Ashton in from cold to douse Scotland's fire

England 16 Scotland 12: Northampton wing rounds off determined fightback after a ferocious assault from auld enemy and propels Johnson's England to a quarter-final showdown with France

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The Independent Online

During the sweet seconds when Scotland held a nine-point lead and had quarter-final qualification and the possible elimination of their oldest enemy in their grasp, England stared a dark destiny in the face. But not for long. A Scottish error, a Jonny Wilkinson kick and a Chris Ashton try sent the white jerseys to meet France in Saturday's second quarter-final.

"It certainly steps up next week, in terms of opposition and intensity," said Martin Johnson, the England manager, which was true, if a little rude. "France are never more dangerous than when they're flying under the radar. We are too, to an extent."

One of them will take wing on Saturday into the semi-finals, with the exciting – or is it terrifying? – prospect of a final against New Zealand to play for.

In reprising their uncomfortably close win over Argentina, this was a group effort by England. While the "ball-fiddling two", the coaches Dave Alred and Paul Stridgeon, were confined to the team hotel, England had Graham Rowntree, the scrum coach, and the half-back replacements Toby Flood and Richard Wigglesworth calling out instructions to Ben Youngs, Lewis Moody and Wilkinson, among others.

"It's a case of what they are seeing that myself and Jonny can't see," said Youngs.

Mike Tindall didn't see the dead leg coming that he received when running into a team-mate, quite apart from a boot on his ankle from Delon Armitage. Yet again the Queenstown carouser showed next to no attacking flair yet his value to Johnson lies in his leadership and defensive sangfroid.

"I think it's great that we know what we need to do and we're finding ways to do it," said Tindall. "We needed a try against Argentina and we got one."

England have been winning more than they lose – though the losses in the last year, awkwardly considering what lies ahead, have been to New Zealand, South Africa, Ireland and Wales. Asked about France, Tindall said: "They have world-class players but they've got an issue finding out what their best 9-10 combo is."

The other half of England's 12-13 combo – the Samoan tyro Manu Tuilagi – had probably his best match in the two months and six Tests he has been a senior international. Frankly, a rainswept, squally evening should have suited England's power game to a tee.

To begin with they found themselves moved around by a Scotland side who planned to create a little space then kick deep and wide, particularly to test Ashton on his wing. He started in a spin but finished with a dead-straight sprint from almost a standing start for a thrilling, winning try at the right-hand corner.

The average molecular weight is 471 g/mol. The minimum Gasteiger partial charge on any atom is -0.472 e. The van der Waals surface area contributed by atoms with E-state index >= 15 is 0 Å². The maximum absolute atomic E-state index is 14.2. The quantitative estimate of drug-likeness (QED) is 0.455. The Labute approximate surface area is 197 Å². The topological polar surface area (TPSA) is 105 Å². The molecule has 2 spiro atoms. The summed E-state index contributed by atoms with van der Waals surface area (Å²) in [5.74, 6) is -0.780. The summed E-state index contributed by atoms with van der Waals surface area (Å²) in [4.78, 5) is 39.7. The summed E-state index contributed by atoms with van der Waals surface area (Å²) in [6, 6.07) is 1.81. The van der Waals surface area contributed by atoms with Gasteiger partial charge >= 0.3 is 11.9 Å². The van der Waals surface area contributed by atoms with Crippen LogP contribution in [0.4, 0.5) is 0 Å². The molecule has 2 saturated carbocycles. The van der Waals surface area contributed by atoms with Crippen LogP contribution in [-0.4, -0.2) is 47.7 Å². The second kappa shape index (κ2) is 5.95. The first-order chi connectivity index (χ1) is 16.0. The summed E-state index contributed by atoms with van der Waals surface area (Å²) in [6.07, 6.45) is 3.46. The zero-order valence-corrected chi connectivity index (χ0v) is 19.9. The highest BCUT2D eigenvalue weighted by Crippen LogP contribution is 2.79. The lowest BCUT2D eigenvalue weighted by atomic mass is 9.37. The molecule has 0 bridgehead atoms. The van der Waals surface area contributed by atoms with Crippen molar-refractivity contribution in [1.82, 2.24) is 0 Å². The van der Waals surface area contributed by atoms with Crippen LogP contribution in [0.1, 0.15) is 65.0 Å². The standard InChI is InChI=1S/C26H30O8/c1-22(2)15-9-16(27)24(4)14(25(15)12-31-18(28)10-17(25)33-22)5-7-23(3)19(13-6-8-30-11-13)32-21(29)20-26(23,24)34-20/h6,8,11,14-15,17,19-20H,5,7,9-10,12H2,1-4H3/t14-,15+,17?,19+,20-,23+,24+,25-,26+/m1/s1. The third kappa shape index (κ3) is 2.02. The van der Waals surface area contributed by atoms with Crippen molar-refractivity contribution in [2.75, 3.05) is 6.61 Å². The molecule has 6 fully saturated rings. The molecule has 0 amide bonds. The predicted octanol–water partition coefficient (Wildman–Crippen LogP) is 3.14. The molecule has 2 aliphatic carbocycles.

In between times Chris Paterson and Dan Parks (on early for a hamstrung Ruaridh Jackson) kicked Scotland into a 6-0 lead which was 9-3 at half-time with a Wilkinson penalty and a Parks drop, after a hat-trick of long-range misses by Wilkinson.

Out from under the Dunedin roof for the first time, his kicking success rate (if that's the right phrase) dipped below 50 per cent. Whatever a planned scan last night revealed in Wilkinson's bruised right forearm, the pendulum has now swung back towards Flood.

Other either-ors abound; at least half the pack, including Moody, might be looking over their shoulders. Doubtless Johnson would present that as a positive thing.

It needed Tuilagi to drive England forward away from the set-pieces (where they gradually got on top in the scrums and shared a mixed time with the Scots' arch poacher, Richie Gray, in the line-out).

The trouble – or one of the troubles – with Scotland is that they move forward mostly in small increments. When they did make a break they did not get the luck. Simon Danielli chased his own chip only to be denied by Ben Foden's frantic lunge, fingertips clawing at the ball; it squirted loose to Nick De Luca but his fingertips let him down. This was not long before Paterson's superb 56th-minute penalty had Scotland 12-3 up.

But they stood like statues at the restart – something that failed them too in last Sunday's crucial defeat to Argentina – and soon a sweetly struck right-footed drop-goal by Wilkinson had England back in the hunt.

Though the fly-half's kick was charged down soon after, his penalty cut Scotland's lead to 12-9. Then Flood came on for Tindall, Wigglesworth replaced Youngs and Flood's kick to the corner set up Ashton's grandstand finish. Tom Croft established a line-out drive, Wigglesworth swept up an untidy ball and Flood's long pass freed Ashton to brush off Paterson. Flood converted.

Pity poor Paterson, who had been "clothes-lined" by Armitage earlier – the citing officer may take an interest – and who had also been unable to prevent Lucas Amorosino scoring Argentina's winning try.

Scotland, tryless in three matches since they beat Romania, posed for a team photo afterwards, in a clear indication they had no expectation of Georgia beating Argentina and changing the fate of Pool B.

Being in the half of the last-eight draw that is based in Auckland, England are set now for one, two or three more matches at Eden Park. Followers back home should stand by for more breakfasts and brunches with butterflies in the stomach.

England

Try: Ashton

Con: Flood

Pens: Wilkinson 2

DG: Wilkinson

Scotland

Pens: Paterson 2, Parks

DG: Parks

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